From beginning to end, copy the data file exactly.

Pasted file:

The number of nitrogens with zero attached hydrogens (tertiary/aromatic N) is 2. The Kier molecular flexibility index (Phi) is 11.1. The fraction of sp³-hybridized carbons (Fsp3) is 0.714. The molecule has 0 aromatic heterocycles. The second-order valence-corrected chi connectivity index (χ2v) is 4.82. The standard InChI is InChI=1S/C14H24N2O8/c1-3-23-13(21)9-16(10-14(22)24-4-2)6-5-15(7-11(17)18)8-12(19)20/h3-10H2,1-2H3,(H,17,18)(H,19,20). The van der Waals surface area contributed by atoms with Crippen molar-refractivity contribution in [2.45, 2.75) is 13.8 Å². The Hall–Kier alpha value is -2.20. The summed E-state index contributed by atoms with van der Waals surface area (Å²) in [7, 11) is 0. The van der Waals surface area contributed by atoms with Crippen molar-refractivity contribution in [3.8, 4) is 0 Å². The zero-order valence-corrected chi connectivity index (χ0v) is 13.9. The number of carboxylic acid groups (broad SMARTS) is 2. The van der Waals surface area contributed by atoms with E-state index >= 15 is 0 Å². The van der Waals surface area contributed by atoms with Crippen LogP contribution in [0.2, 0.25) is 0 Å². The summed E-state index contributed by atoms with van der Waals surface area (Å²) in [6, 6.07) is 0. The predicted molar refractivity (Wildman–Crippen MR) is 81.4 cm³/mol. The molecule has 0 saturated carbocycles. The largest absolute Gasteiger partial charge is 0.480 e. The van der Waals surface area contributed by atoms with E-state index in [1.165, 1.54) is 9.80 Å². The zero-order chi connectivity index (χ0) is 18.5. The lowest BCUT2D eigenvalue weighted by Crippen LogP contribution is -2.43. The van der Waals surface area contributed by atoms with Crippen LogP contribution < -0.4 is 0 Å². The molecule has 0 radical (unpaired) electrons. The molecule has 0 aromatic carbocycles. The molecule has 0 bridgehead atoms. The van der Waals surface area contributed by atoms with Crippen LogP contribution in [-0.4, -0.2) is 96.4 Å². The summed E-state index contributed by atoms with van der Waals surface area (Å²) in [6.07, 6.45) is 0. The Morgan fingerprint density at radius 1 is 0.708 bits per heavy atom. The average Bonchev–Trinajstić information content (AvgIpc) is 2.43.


The number of nitrogens with zero attached hydrogens (tertiary/aromatic N) is 2. The Kier molecular flexibility index (Phi) is 11.1. The fraction of sp³-hybridized carbons (Fsp3) is 0.714. The molecule has 0 aromatic heterocycles. The second-order valence-corrected chi connectivity index (χ2v) is 4.82. The standard InChI is InChI=1S/C14H24N2O8/c1-3-23-13(21)9-16(10-14(22)24-4-2)6-5-15(7-11(17)18)8-12(19)20/h3-10H2,1-2H3,(H,17,18)(H,19,20). The van der Waals surface area contributed by atoms with Crippen molar-refractivity contribution in [2.45, 2.75) is 13.8 Å². The Hall–Kier alpha value is -2.20. The summed E-state index contributed by atoms with van der Waals surface area (Å²) in [7, 11) is 0. The van der Waals surface area contributed by atoms with Crippen molar-refractivity contribution in [3.8, 4) is 0 Å². The zero-order valence-corrected chi connectivity index (χ0v) is 13.9. The number of carboxylic acid groups (broad SMARTS) is 2. The van der Waals surface area contributed by atoms with E-state index >= 15 is 0 Å². The van der Waals surface area contributed by atoms with Crippen LogP contribution in [0.2, 0.25) is 0 Å². The summed E-state index contributed by atoms with van der Waals surface area (Å²) in [6, 6.07) is 0. The predicted molar refractivity (Wildman–Crippen MR) is 81.4 cm³/mol. The molecule has 0 saturated carbocycles. The largest absolute Gasteiger partial charge is 0.480 e. The van der Waals surface area contributed by atoms with E-state index in [1.165, 1.54) is 9.80 Å². The zero-order chi connectivity index (χ0) is 18.5. The lowest BCUT2D eigenvalue weighted by Crippen LogP contribution is -2.43. The van der Waals surface area contributed by atoms with Crippen LogP contribution < -0.4 is 0 Å². The molecule has 0 radical (unpaired) electrons. The molecule has 0 aromatic carbocycles. The molecule has 0 bridgehead atoms. The van der Waals surface area contributed by atoms with Crippen LogP contribution in [-0.4, -0.2) is 96.4 Å². The summed E-state index contributed by atoms with van der Waals surface area (Å²) in [6.07, 6.45) is 0. The Morgan fingerprint density at radius 1 is 0.708 bits per heavy atom. The average Bonchev–Trinajstić information content (AvgIpc) is 2.43.